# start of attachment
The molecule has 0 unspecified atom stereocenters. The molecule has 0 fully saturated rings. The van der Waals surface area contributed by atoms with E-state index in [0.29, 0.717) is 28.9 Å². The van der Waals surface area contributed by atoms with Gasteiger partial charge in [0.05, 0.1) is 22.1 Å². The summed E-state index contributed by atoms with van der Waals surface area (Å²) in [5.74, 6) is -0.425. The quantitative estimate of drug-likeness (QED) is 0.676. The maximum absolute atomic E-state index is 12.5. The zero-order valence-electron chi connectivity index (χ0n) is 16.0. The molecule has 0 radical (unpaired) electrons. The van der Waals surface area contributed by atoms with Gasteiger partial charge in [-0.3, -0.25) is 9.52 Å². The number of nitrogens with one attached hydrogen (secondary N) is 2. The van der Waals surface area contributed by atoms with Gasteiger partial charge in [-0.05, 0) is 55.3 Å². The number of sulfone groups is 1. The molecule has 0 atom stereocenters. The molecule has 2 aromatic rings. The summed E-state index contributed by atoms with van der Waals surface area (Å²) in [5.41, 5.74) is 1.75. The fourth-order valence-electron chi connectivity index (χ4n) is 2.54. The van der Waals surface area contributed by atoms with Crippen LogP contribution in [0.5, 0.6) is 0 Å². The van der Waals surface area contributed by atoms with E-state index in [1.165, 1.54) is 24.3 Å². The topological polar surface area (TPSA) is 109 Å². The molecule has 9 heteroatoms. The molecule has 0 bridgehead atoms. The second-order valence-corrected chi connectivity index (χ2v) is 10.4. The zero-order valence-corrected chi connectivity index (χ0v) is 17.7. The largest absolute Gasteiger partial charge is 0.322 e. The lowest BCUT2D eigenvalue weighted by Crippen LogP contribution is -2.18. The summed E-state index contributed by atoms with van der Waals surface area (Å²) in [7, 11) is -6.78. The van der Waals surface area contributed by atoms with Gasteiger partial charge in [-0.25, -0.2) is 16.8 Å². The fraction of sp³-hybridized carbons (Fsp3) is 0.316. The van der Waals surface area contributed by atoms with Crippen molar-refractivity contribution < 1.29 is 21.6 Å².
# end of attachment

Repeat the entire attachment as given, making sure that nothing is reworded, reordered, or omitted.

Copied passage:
The molecule has 0 unspecified atom stereocenters. The molecule has 0 fully saturated rings. The van der Waals surface area contributed by atoms with E-state index in [0.29, 0.717) is 28.9 Å². The van der Waals surface area contributed by atoms with Gasteiger partial charge in [0.05, 0.1) is 22.1 Å². The summed E-state index contributed by atoms with van der Waals surface area (Å²) in [5.74, 6) is -0.425. The quantitative estimate of drug-likeness (QED) is 0.676. The maximum absolute atomic E-state index is 12.5. The zero-order valence-electron chi connectivity index (χ0n) is 16.0. The molecule has 0 radical (unpaired) electrons. The van der Waals surface area contributed by atoms with Gasteiger partial charge in [-0.3, -0.25) is 9.52 Å². The number of nitrogens with one attached hydrogen (secondary N) is 2. The van der Waals surface area contributed by atoms with Gasteiger partial charge in [-0.05, 0) is 55.3 Å². The number of sulfone groups is 1. The molecule has 0 atom stereocenters. The molecule has 2 aromatic rings. The summed E-state index contributed by atoms with van der Waals surface area (Å²) in [5.41, 5.74) is 1.75. The fourth-order valence-electron chi connectivity index (χ4n) is 2.54. The van der Waals surface area contributed by atoms with Crippen LogP contribution in [0.5, 0.6) is 0 Å². The van der Waals surface area contributed by atoms with E-state index in [1.165, 1.54) is 24.3 Å². The topological polar surface area (TPSA) is 109 Å². The molecule has 9 heteroatoms. The molecule has 0 bridgehead atoms. The second-order valence-corrected chi connectivity index (χ2v) is 10.4. The zero-order valence-corrected chi connectivity index (χ0v) is 17.7. The largest absolute Gasteiger partial charge is 0.322 e. The lowest BCUT2D eigenvalue weighted by Crippen LogP contribution is -2.18. The summed E-state index contributed by atoms with van der Waals surface area (Å²) in [7, 11) is -6.78. The van der Waals surface area contributed by atoms with Gasteiger partial charge in [-0.25, -0.2) is 16.8 Å². The fraction of sp³-hybridized carbons (Fsp3) is 0.316. The van der Waals surface area contributed by atoms with Crippen molar-refractivity contribution < 1.29 is 21.6 Å².